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Manufacturers Index - Lucius W. Pond

Lucius W. Pond
Worcester, MA, U.S.A.
Manufacturer Class: Wood Working Machinery & Metal Working Machinery

History
Last Modified: Oct 27 2019 5:10PM by Jeff_Joslin
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In 1847 Lucius W. Pond was a junior partner in the newly minted machine-tool manufacturer Samuel Flagg & Co. Sometime betweeen 1855 and '59 Pond bought out the other partners and operated the business as Lucius W. Pond.

From 1866 Gazetteer of the Manufactures and Manufacturing Towns of the United States

By 1867 Pond was making iron planers, engine lathes, and punching and shearing machines. Lucius' son David W. Pond trained under his father as a machinist, and when he completed his apprenticeship in 1871, he struck out on his own, making a product lineup similar to his father's. In 1873, when father in son were each running their own business, Lucius W. Pond was making engine lathes, planers, boring mills, drilling machines, gear and bolt cutting machines, indexing machines, and hand punches and shears; David W. Pond was making hand and engine lathes, drilling machines, index milling machines, hand punches and shears, and four-jaw chucks.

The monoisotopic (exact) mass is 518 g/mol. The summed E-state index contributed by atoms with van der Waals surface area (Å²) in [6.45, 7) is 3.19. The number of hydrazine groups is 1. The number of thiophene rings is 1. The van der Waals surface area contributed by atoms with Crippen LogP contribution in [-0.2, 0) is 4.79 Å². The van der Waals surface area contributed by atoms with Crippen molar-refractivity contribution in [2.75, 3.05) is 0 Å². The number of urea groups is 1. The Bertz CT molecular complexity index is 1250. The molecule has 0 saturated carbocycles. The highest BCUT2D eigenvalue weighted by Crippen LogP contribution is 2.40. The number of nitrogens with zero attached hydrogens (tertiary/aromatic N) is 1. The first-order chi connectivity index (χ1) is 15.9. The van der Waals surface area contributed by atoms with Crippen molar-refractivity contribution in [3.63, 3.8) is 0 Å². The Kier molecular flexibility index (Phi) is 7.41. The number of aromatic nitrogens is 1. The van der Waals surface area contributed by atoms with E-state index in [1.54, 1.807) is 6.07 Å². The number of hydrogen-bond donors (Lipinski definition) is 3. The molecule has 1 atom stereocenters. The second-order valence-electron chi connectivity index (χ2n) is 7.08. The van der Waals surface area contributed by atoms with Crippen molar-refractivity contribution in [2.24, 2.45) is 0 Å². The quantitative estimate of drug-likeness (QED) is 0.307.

Lucius made a specialty of large machines and became well known and respected for the high quality of his machines. In 1875, during a period of economic depression, Lucius disappeared, and initial evidence suggested that he had committed suicide by drowning. At that point it was discovered that he had been forging promissory notes that were used as loan collateral. Banks, business associates, members of his church, and even elderly ladies were among the victims of his fraud. He was then reported to be living and working in Hamilton, Ontario, and was pursued and then captured in San Francisco as he was about to board a ship leaving for Australia. He was brought back to Worcester, where he was tried and convicted for forgery, and sentenced to 15 years of prison. In 1882 the governor pardoned him, and Lucius returned to Worcester, and with the help of friends—some of whom he had previously defrauded—he was re-established in business, at the helm of the L. W. Pond Machine Co. He died in 1889 of natural causes.

Meanwhile, in 1875 David W. Pond took over his father's failed business, merging it with his own, the merged business continuing to operated under the David W. Pond name. See the entry for Pond Machine Tool Co. for the rest of the history of that firm.

Information Sources

  • The Massachusetts corporate registry database lists L. W. Pond Machine Co.'s first registration as 1886-07-12.
  • 1855 Worcester Directory lists "Pond Lucius W. (S. Flagg & Co.) h 19 Carroll".
  • 1860 Worcester Directory lists "Pond Lucius W. manuf'r machinists' tools, Union, h 13 Laurel".